Terpenes are produced by more than 20,000 plant species throughout nature. According to a 2017 research study, “The major components of [a] forest atmosphere are terpenes, which are the largest class of naturally occurring organic compounds, with more than 40,000 structures reported so far.” About 200 terpenes have been identified in the hemp plant genome alone.
It should be noted that not all of the hundreds of terpenes identified within the hemp genome manifest in a particular phenotype or cultivar of the herb. In fact, depending on the exact genetics involved and the conditions under which they grow or are cultivated, only a small slice of the available genetic molecular stew will manifest in a single example of the hemp plant.
Common Wellness Efficacies
Dozens of different terpenes—regardless of their particular plant source—feature similar and sometimes overlapping wellness profiles. The most common medicinal benefits of these special chemical compounds include analgesia (pain relief), improvements in emotional stability (including decreases in anxiety and depression), reductions in inflammation (helpful for literally hundreds of diseases and conditions), and anti-cancer benefits (across several types of the disease). Terpenes have also been found to provide more nuanced efficacy, including the modulation of a variety of biophysical systems governing cognition, sleep, and mood.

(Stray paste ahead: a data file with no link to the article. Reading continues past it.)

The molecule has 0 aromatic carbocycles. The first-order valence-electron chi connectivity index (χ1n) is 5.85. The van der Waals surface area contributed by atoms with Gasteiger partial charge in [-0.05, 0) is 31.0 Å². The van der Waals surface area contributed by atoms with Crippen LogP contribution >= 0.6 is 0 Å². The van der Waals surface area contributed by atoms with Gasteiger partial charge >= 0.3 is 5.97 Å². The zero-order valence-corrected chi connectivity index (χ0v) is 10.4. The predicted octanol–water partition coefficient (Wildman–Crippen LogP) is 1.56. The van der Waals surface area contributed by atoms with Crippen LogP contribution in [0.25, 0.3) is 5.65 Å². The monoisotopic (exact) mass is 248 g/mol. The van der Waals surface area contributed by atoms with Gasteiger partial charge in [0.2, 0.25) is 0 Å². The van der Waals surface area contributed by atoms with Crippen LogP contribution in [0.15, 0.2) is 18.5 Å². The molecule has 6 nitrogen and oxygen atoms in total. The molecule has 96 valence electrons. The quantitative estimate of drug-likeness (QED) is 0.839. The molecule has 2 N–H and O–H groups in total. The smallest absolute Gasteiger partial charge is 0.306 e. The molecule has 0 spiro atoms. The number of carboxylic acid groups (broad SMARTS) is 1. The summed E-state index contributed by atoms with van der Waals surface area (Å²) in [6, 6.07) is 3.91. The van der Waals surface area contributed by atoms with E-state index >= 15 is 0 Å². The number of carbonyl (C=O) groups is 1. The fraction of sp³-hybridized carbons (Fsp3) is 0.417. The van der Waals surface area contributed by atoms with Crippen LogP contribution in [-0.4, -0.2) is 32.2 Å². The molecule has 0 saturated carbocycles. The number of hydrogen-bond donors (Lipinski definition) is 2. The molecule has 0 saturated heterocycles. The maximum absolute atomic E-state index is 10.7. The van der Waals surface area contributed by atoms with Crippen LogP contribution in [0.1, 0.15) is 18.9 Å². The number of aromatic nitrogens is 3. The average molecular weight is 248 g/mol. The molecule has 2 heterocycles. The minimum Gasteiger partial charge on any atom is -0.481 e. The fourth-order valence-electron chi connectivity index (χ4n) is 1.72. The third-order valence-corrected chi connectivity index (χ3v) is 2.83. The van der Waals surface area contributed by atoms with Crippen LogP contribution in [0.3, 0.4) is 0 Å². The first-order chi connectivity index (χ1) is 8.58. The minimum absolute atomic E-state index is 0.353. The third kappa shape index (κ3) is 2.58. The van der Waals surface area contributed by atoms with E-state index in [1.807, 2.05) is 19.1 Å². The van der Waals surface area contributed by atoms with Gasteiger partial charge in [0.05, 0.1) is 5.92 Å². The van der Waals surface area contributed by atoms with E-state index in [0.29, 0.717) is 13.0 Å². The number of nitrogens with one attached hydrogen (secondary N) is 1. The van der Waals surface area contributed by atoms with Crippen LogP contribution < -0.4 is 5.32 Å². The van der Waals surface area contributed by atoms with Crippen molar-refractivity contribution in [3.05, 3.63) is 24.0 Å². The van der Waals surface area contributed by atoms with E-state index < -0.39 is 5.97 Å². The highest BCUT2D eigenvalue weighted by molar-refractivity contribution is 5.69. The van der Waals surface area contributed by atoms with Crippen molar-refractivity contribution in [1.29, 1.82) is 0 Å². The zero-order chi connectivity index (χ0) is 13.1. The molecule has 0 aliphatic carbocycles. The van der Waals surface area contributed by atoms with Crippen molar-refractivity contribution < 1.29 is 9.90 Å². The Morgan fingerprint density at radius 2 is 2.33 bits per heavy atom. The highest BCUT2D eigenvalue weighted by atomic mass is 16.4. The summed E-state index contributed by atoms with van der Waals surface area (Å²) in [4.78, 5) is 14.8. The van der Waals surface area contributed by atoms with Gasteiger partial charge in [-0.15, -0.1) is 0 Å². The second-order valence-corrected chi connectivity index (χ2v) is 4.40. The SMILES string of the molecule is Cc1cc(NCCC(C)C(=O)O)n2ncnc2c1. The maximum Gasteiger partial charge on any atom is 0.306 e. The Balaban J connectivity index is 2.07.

Much research is being dedicated to terpenes and their potential health and lifestyle benefits for hundreds of millions of consumers. Major cannabinoids produced by the hemp plant (think of cannabinoids as cousins to terpenes) such as cannabidiol (CBD) and cannabigerol (CBG) continue to attract funding for research studies and investment for business ventures. Terpenes and cannabinoids are now producing increasingly equal levels of academic and commercial activity around the world (including in countries such as Canada, Israel, and the United States).